During the same period the Tamils’ representatives, the LTTE, were proscribed as part of a coordinated effort to pressure the movement into making concessions during the peace process. Apart from the EU, Canada banned the LTTE this year.
In December 2002 the LTTE said it would explore a federal solution. Since then the LTTE has not publicly asserted the Tamil demand for independence.
In 2003 it also put forward proposals for negotiations on an interim administration – maximalist proposals, yes, but for discussion.
These concessions were not reciprocated by the state, whose present position is, just as it has been for much of the conflict, that only a unitary solution will suffice.
The most telling aspect of recent international involvement in Sri Lanka has been the carte blanche offered to the state to continue its violence.
And this is after state terrorism in the island had already reached levels last witnessed during the height of the ‘war for peace’.
State violence against the Tamils ranges from collective deprivations though blockades of food and medicine on large swathes of the Tamil areas to a systematic campaign of execution and disappearances of Tamil aid workers, journalists, and elected politicians who are sympathetic to the cause of self-determination.
With hindsight, the Norwegian peace process appears to be little more than an elaborate effort to curb Tamil political ambitions which had begun gaining momentum through the LTTE’s armed struggle.
Almost every element of the peace process appears to have been stacked against the Tamils.
Even the Sri Lankan Monitoring Mission (SLMM) in its official accounting of violence since 2002 has been less than even-handed.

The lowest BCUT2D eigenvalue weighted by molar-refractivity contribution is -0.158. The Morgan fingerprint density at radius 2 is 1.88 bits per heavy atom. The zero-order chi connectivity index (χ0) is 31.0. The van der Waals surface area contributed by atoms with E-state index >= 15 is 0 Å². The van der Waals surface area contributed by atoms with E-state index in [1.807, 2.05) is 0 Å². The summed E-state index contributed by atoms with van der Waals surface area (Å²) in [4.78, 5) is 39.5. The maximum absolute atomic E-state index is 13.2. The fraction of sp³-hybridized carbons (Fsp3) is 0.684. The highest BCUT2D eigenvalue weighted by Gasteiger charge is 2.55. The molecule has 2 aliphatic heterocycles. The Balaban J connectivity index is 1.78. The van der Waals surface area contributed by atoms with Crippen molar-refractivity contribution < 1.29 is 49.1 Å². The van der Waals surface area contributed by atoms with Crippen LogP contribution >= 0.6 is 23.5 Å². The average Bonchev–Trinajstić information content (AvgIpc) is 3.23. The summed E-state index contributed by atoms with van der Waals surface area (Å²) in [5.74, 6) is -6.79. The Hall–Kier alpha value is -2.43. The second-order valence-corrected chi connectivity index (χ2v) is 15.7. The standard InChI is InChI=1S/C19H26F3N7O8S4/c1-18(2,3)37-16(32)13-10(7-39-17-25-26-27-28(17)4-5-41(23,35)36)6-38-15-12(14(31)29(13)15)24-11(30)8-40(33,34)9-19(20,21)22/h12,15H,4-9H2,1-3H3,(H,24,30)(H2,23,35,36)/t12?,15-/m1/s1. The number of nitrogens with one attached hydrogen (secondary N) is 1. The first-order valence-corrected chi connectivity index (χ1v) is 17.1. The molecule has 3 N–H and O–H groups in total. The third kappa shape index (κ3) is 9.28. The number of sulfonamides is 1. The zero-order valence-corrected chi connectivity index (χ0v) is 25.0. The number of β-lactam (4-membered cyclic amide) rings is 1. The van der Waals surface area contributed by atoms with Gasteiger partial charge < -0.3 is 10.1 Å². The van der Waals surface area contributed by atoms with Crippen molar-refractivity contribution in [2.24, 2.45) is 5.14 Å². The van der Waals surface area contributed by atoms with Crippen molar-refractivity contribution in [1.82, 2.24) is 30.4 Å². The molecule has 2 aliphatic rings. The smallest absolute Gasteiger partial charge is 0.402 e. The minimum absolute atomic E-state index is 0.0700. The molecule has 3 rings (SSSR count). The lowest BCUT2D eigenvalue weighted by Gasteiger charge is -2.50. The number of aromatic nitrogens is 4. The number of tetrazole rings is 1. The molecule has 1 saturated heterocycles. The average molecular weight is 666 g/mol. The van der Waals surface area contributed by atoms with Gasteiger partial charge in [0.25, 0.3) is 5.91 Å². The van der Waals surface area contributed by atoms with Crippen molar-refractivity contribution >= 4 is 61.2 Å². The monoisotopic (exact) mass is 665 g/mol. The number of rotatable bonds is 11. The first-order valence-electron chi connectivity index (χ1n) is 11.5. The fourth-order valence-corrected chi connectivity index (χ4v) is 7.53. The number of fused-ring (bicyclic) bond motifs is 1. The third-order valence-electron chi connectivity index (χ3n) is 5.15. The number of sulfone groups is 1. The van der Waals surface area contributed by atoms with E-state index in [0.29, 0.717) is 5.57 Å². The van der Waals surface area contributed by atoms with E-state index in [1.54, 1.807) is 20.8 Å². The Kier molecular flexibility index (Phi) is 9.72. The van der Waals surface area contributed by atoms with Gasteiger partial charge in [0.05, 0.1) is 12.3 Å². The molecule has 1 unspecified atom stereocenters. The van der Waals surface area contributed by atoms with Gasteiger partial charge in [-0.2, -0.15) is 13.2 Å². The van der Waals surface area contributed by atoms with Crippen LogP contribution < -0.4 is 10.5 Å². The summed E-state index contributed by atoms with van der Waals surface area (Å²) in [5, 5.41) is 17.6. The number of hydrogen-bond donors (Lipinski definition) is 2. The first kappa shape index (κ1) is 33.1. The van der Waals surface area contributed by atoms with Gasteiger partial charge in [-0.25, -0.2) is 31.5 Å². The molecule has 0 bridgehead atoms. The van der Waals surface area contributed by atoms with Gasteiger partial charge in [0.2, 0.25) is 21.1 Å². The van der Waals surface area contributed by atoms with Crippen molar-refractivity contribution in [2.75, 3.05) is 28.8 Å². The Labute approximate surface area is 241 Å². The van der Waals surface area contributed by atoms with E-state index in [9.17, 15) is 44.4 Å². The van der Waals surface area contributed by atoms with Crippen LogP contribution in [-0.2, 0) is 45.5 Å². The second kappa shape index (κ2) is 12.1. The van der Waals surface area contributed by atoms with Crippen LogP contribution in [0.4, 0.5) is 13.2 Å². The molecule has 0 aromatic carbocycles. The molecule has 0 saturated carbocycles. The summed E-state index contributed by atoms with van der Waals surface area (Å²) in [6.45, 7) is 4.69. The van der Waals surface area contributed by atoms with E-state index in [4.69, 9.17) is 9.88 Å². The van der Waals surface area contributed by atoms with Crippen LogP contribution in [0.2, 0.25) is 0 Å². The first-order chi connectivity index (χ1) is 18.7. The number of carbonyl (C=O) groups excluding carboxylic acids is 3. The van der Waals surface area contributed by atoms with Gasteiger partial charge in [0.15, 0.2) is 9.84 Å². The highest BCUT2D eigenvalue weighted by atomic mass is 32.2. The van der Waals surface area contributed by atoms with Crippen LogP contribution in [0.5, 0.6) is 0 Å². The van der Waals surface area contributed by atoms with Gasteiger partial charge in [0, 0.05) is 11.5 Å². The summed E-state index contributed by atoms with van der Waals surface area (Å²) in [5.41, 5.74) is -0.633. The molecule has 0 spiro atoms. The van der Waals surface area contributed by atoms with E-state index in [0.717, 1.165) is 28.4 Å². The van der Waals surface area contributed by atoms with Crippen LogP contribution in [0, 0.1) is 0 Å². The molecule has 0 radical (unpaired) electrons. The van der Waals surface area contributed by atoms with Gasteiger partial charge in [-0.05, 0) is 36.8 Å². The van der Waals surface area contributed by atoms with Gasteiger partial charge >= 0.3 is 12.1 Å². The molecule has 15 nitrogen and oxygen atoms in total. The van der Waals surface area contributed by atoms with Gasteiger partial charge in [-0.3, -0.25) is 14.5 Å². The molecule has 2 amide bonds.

The SLMM rules that most violations were carried out by the LTTE.
But there is no accounting for the six hundred thousand Tamils being starved in Jaffna each day – or the 40,000 being bombed in Vahari.
The many accusations of child recruitment against the LTTE remain as violations even when the teenagers are released.
But the hundreds of thousands of Tamils unable to return to homes occupied by the military, or resume their fishing and farming livelihoods are not even logged.
For its part the Sri Lankan state is content that given the status quo continues, it will be able to crush the Tamil problem through a multifaceted campaign of violence.
The massive military and financial support it is receiving from the international community has allowed it to increase military spending by 30% this year.
Commenting on Indian assistance reportedly not forthcoming, President Mahinda Rajapakse confidently asserted that he doesn’t need anything more from Delhi: the present economic ties and support from India would be more than adequate for Sri Lanka to sustain its present military initiatives.
The Tamil doves have clearly been wrong.
At the outset they thought the LTTE had mistakenly been included in the ‘war on terror.’
They contended that if the Tamils could demonstrate to the international community that the situation in Sri Lanka is a case of ethnic oppression, then the world would pressure the state to end its tyranny.
However, this calculation is incongruent with the widespread support the Sri Lankan state was enjoying prior during its ‘war for peace’ – and that was prior to the international ‘war-on-terror’ which began in 2001.